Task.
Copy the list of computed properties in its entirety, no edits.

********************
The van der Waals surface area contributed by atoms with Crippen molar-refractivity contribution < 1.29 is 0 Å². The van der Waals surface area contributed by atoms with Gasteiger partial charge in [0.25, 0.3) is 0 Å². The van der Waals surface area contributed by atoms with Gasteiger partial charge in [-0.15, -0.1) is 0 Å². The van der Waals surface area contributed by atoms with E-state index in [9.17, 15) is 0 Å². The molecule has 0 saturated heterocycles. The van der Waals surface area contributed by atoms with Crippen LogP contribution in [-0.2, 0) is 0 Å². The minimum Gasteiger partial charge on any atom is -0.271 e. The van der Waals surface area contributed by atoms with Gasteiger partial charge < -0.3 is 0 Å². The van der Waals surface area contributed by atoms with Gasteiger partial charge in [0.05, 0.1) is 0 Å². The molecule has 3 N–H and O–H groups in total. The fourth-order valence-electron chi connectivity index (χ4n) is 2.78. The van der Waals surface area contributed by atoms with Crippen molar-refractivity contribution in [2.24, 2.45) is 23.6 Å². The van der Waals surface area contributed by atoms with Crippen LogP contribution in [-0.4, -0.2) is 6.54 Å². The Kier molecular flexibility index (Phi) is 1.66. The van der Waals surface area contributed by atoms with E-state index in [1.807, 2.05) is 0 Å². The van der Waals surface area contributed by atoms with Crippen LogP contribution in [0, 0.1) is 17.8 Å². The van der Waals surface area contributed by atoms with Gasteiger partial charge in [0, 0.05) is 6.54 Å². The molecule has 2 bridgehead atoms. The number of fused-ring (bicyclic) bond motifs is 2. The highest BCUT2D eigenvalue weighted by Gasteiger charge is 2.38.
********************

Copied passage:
The van der Waals surface area contributed by atoms with Crippen molar-refractivity contribution < 1.29 is 0 Å². The van der Waals surface area contributed by atoms with Gasteiger partial charge in [0.25, 0.3) is 0 Å². The van der Waals surface area contributed by atoms with Gasteiger partial charge in [-0.15, -0.1) is 0 Å². The van der Waals surface area contributed by atoms with E-state index in [9.17, 15) is 0 Å². The molecule has 0 saturated heterocycles. The van der Waals surface area contributed by atoms with Crippen LogP contribution in [-0.2, 0) is 0 Å². The minimum Gasteiger partial charge on any atom is -0.271 e. The van der Waals surface area contributed by atoms with Gasteiger partial charge < -0.3 is 0 Å². The van der Waals surface area contributed by atoms with Gasteiger partial charge in [0.05, 0.1) is 0 Å². The molecule has 3 N–H and O–H groups in total. The fourth-order valence-electron chi connectivity index (χ4n) is 2.78. The van der Waals surface area contributed by atoms with Crippen molar-refractivity contribution in [2.24, 2.45) is 23.6 Å². The van der Waals surface area contributed by atoms with Crippen LogP contribution in [-0.4, -0.2) is 6.54 Å². The Kier molecular flexibility index (Phi) is 1.66. The van der Waals surface area contributed by atoms with E-state index in [1.807, 2.05) is 0 Å². The van der Waals surface area contributed by atoms with Crippen LogP contribution in [0, 0.1) is 17.8 Å². The van der Waals surface area contributed by atoms with Gasteiger partial charge in [0, 0.05) is 6.54 Å². The molecule has 2 bridgehead atoms. The number of fused-ring (bicyclic) bond motifs is 2. The highest BCUT2D eigenvalue weighted by Gasteiger charge is 2.38.